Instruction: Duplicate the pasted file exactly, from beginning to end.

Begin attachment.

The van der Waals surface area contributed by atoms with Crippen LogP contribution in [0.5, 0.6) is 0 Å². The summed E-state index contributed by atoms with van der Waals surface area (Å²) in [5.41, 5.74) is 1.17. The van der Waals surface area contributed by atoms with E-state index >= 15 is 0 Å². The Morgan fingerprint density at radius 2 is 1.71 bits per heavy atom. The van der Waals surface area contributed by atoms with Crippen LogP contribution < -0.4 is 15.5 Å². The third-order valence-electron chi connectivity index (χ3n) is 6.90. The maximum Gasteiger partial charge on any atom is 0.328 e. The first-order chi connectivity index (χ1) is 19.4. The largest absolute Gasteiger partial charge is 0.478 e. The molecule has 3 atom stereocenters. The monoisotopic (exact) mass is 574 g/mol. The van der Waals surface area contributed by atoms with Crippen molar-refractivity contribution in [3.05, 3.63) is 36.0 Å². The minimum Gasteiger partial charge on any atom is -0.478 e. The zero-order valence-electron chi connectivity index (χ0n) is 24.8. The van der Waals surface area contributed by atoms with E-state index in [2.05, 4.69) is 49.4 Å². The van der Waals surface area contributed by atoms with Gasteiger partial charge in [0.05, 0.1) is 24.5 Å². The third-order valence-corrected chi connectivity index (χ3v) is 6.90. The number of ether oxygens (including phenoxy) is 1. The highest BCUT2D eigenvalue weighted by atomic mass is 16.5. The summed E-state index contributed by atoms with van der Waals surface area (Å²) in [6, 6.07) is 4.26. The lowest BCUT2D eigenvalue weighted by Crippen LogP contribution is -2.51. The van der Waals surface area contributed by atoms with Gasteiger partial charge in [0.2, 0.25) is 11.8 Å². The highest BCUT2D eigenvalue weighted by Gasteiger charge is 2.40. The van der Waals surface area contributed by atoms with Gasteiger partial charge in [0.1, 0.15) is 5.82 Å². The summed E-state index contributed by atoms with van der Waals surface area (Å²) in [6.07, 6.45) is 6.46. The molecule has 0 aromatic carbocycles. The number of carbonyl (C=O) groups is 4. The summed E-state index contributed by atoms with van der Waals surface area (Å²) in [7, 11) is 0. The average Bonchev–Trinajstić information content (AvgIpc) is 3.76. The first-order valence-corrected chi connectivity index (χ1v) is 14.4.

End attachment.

The van der Waals surface area contributed by atoms with Crippen LogP contribution in [0.5, 0.6) is 0 Å². The summed E-state index contributed by atoms with van der Waals surface area (Å²) in [5.41, 5.74) is 1.17. The van der Waals surface area contributed by atoms with E-state index >= 15 is 0 Å². The Morgan fingerprint density at radius 2 is 1.71 bits per heavy atom. The van der Waals surface area contributed by atoms with Crippen LogP contribution < -0.4 is 15.5 Å². The third-order valence-electron chi connectivity index (χ3n) is 6.90. The maximum Gasteiger partial charge on any atom is 0.328 e. The first-order chi connectivity index (χ1) is 19.4. The largest absolute Gasteiger partial charge is 0.478 e. The molecule has 3 atom stereocenters. The monoisotopic (exact) mass is 574 g/mol. The van der Waals surface area contributed by atoms with Crippen molar-refractivity contribution in [3.05, 3.63) is 36.0 Å². The minimum Gasteiger partial charge on any atom is -0.478 e. The zero-order valence-electron chi connectivity index (χ0n) is 24.8. The van der Waals surface area contributed by atoms with E-state index in [2.05, 4.69) is 49.4 Å². The van der Waals surface area contributed by atoms with Gasteiger partial charge in [0.05, 0.1) is 24.5 Å². The third-order valence-corrected chi connectivity index (χ3v) is 6.90. The number of ether oxygens (including phenoxy) is 1. The highest BCUT2D eigenvalue weighted by atomic mass is 16.5. The summed E-state index contributed by atoms with van der Waals surface area (Å²) in [6, 6.07) is 4.26. The lowest BCUT2D eigenvalue weighted by Crippen LogP contribution is -2.51. The van der Waals surface area contributed by atoms with Gasteiger partial charge in [0.2, 0.25) is 11.8 Å². The highest BCUT2D eigenvalue weighted by Gasteiger charge is 2.40. The van der Waals surface area contributed by atoms with Gasteiger partial charge in [0.1, 0.15) is 5.82 Å². The summed E-state index contributed by atoms with van der Waals surface area (Å²) in [6.07, 6.45) is 6.46. The molecule has 0 aromatic carbocycles. The number of carbonyl (C=O) groups is 4. The summed E-state index contributed by atoms with van der Waals surface area (Å²) in [7, 11) is 0. The average Bonchev–Trinajstić information content (AvgIpc) is 3.76. The first-order valence-corrected chi connectivity index (χ1v) is 14.4.